Single-molecule RNA fluorescence in situ hybridization (RNA FISH)

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Harvested pellets were snap frozen in Tissue-Plus O.C.T. Compound (Fisher HealthCare) and stored at −80°C until further processing. Samples were sectioned at 5 µm thickness and slides were stored at −80°C until staining. Probe sets for RNA FISH were conjugated with Quasar 670 dye and were synthesized by LGC Biosearch Technologies to detect signal from a congregation of multiple probes binding to target DNA. GAPDH probe set was pre-designed by the manufacturer. Probe sets are listed in Figure 2—source data 2. Staining was carried out according to the manufacturer’s protocol for frozen tissues. Slides were mounted with Prolong Gold anti-fade mountant with DAPI (ThermoFisher) and imaged with the Virtual Slide Microscope VS120 (Olympus) at lower magnification. Confocal microscopy (Zeiss LSM 880) was used to capture images at higher magnification with the Plan-Apochromat 63x/1.40 Oil DIC M27 objective. Fluorescence signal from target RNA FISH probes was captured using a 633 nm excitation wavelength coupled with the Airyscan detector (Zeiss) to achieve the best resolution with improved signal-to-noise ratio (Weisshart, 2014). Hoechst signal was captured on the PMT detector utilizing a 405 nm excitation wavelength.

RNA isolation and quantitative RT-PCR

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Norgen Total RNA Isolation Plus Micro Kits (Norgen Biotek) were used to extract RNA from pellet samples, and Norgen Total RNA Isolation Plus Kits (Norgen Biotek) were used for all other RNA isolation. For monolayers, cells were lysed in buffer RL and stored at −20°C until further processing. For pellets, harvested samples were snap frozen in liquid nitrogen and stored at −80°C until further processing. On the day of RNA isolation, pellets were homogenized in buffer RL using a bead beater (BioSpec Products) at 2500 oscillations per minute for 20 s for a total of three times. Subsequent steps were performed following the manufacturer’s protocol.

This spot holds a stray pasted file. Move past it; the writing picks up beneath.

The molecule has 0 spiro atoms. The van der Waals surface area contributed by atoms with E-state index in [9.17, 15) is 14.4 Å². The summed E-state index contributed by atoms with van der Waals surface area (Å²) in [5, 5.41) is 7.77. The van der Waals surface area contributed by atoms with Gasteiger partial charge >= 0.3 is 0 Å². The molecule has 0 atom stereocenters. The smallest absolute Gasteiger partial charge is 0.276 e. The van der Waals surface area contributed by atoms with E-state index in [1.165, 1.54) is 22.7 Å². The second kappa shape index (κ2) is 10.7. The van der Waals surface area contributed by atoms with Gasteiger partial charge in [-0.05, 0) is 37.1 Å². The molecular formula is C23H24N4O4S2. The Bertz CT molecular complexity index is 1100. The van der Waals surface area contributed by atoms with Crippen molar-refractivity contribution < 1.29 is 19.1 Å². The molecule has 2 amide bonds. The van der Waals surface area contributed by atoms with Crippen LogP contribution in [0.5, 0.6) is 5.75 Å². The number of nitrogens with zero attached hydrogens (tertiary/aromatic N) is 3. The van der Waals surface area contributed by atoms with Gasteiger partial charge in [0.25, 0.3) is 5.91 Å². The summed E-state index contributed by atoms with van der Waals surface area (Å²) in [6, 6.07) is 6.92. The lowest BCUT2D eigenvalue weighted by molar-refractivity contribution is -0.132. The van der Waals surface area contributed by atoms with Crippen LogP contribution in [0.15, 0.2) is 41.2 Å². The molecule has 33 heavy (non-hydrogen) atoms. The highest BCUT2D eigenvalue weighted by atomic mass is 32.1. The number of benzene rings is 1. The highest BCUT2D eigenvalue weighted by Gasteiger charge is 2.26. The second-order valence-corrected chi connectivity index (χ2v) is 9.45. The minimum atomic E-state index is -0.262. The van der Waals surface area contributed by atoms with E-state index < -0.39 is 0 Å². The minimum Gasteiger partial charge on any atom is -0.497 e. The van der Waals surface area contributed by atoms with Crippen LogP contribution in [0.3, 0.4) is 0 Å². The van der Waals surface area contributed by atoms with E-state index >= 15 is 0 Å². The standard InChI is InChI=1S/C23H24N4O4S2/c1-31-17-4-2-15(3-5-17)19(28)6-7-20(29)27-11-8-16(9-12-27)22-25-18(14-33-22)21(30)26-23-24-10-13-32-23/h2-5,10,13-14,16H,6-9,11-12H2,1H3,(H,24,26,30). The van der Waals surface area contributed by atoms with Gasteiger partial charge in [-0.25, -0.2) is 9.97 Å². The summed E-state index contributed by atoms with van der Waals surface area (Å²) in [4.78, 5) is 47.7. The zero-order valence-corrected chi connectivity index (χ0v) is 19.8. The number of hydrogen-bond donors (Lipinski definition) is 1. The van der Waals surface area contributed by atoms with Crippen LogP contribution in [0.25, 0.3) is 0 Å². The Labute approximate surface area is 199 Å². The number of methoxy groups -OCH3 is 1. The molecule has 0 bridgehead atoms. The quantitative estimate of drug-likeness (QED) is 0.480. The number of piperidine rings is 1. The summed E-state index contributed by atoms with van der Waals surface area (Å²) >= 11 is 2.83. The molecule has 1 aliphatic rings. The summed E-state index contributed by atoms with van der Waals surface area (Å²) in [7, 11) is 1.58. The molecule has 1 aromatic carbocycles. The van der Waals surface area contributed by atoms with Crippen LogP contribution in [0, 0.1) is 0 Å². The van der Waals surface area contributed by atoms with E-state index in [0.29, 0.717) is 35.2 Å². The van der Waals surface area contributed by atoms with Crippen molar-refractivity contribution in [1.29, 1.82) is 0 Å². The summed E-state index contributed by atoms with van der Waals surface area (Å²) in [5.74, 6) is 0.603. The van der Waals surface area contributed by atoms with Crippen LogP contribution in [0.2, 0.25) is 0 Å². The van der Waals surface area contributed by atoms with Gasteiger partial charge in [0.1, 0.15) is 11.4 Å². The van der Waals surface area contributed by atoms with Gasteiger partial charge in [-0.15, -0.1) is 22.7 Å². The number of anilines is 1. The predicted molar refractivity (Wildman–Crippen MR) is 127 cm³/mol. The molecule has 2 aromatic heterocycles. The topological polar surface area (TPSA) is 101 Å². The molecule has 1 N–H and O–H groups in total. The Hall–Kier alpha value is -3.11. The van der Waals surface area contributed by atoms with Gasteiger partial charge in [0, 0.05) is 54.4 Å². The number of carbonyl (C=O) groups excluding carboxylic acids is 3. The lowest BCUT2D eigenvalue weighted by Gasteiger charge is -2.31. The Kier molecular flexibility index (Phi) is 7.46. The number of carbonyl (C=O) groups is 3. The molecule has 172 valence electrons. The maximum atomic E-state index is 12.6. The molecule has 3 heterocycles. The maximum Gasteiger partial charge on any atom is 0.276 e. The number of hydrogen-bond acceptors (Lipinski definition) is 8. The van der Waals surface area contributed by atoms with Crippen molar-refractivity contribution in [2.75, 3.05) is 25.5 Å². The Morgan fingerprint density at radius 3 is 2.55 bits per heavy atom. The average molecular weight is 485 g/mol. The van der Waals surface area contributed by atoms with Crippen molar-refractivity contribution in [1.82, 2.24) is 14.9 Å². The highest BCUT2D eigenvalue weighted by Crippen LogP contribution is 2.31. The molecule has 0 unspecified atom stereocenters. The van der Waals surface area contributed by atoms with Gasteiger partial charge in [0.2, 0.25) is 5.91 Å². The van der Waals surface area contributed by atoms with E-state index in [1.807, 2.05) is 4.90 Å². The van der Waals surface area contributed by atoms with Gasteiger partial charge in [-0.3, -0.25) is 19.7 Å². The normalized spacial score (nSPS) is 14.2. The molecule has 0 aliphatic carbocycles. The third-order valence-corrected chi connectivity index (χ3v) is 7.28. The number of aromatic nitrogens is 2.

Nuclear and cytoplasmic fractions from day 21 MSC pellets were separated with the NE-PER Nuclear and Cytoplasmic Extraction Reagents (ThermoFisher) following the manufacturer’s protocol. The resulting extracts were immediately subjected to RNA isolation using Norgen Total RNA Isolation Plus Micro Kits (Norgen Biotek) by adding 2.5 parts of buffer RL to 1 part of extract. Subsequent steps were carried out following the manufacturer’s protocol.

Reverse transcription by Superscript VILO cDNA master mix (Invitrogen) was performed immediately following RNA isolation. cDNA was stored at −20°C until further processing. qRT-PCR was carried out using Fast SyBR Green master mix (Applied Biosystems) following the manufacturer’s protocol. A complete list of primer pairs (synthesized by Integrated DNA Technologies, Inc) is reported in Figure 1—source data 2.

Luminescence assay

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MSCs were plated at 8.5 × 104 cells per well in 24-well plates (Corning). Lentivirus carrying the response elements for type I (ISRE) or type II (GAS) upstream of firefly luciferase was purchased from Qiagen. 24 hours post plating, cells were co-transduced with virus in the following groups: ISRE with scrambled shRNA, ISRE with GRASLND shRNA, GAS with scrambled shRNA, and GAS with GRASLND shRNA. 24 hours post-transduction, cells were rinsed once in PBS and fresh medium was exchanged. Three days later, medium was switched to expansion medium with 100 ng/mL IFN-β (PeproTech) for wells with ISRE or with 5 ng/mL IFN-γ (PeproTech) for wells with GAS. MSCs were cultured for another 22 hr, and then harvested for luminescence assay using Bright-Glo Luciferase Assay System (Promega). Luminescence signals were measured using the Cytation 5 Plate reader (BioTek).